# Saturday, 22 August 2015

Last week, I had a chance to attend, sponsor, and present at the Midwest JS conference in Minneapolis, MN.

I was excited because, I used to do a lot of web development but switched to other technologies a few years ago. During my time away from web development, JavaScript technology has had some amazing advances as many frameworks were created, rose to great popularity and fell out of favor to be replaced by a new framework. I watched from a distance as the web I knew changed from mostly server side code generating HTML to powerful client-side code calling back-end web services and dynamically updating content in the browser. Although my historical experience began with "classic" ASP and continued through ASP.NET Web Forms and MVC, I've spent the past few weeks learning how to build a site with Angular.

This conference featured very little Microsoft technologies and most of the attendees did not development with Microsoft tools. A quick glance around the room revealed more Macs than PCs. I was nervous because I didn't know many attendees and speakers and because I didn't know how they would respond to a Microsoft employee in their midst.

It turns out that I worried for nothing. I met so many people who were interested in hearing about what Microsoft was doing. Our support of open source technologies the past few years really resonated with this crowd and there was a lot of interest in tool like TypeScript.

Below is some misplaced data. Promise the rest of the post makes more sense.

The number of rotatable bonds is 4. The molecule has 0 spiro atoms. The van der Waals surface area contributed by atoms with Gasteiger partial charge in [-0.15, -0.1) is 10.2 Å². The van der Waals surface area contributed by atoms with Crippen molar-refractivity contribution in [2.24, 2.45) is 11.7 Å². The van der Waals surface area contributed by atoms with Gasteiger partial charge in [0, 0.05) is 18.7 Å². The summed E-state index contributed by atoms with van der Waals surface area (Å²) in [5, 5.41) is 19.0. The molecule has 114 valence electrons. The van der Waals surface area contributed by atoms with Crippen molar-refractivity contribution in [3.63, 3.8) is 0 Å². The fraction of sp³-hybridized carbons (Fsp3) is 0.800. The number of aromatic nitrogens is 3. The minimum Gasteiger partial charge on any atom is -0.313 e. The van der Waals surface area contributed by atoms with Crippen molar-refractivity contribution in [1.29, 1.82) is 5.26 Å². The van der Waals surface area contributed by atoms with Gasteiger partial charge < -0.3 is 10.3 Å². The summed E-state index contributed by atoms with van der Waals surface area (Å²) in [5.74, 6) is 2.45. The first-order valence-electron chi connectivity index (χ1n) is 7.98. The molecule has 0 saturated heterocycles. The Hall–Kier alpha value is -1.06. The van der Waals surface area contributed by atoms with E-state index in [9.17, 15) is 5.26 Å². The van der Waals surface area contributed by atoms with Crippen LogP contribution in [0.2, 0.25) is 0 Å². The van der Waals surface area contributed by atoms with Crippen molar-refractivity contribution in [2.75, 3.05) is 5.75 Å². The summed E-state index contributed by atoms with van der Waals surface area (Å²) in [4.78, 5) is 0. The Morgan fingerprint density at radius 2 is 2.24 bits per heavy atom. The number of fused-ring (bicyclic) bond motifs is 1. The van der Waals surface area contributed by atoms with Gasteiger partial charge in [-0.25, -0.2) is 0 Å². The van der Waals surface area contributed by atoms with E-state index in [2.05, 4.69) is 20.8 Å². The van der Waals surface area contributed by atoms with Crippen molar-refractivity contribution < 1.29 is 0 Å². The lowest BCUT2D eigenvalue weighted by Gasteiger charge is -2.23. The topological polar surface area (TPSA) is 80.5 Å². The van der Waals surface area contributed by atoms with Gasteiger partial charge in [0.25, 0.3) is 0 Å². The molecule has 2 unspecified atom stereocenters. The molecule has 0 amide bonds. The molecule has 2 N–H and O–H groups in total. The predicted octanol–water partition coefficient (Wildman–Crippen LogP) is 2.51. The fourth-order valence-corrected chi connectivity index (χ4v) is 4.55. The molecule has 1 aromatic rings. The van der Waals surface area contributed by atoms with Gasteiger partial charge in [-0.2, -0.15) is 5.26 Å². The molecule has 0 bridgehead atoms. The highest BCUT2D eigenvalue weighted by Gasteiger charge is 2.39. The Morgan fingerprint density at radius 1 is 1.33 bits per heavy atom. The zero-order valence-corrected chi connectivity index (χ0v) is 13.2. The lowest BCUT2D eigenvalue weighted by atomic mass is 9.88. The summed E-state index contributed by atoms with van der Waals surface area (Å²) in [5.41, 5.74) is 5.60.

I created a talk on Microsoft Edge - the new browser that ships with Windows 10 and replaces Internet Explorer. The audience was interested in the speed of this browser (it's a total rewrite of the rendering engine) and with its support of web standards. During Q&A, one attendee expressed frustration that the Edge team had not announced a version for the Mac.

It wasn't long ago that a non-Microsoft conference would have also been an anti-Microsoft conference. But I experienced none of this. Everyone I met kept an open mind about other technologies - including ours. And I learned a great deal from them about the tools and frameworks that they embrace.

I left with a favorable experience of the JavaScript community and a desire to connect with them more. Of course, my education in this area continues as I try to catch up with the advances of the past 4 years, but conferences like Midwest JS help.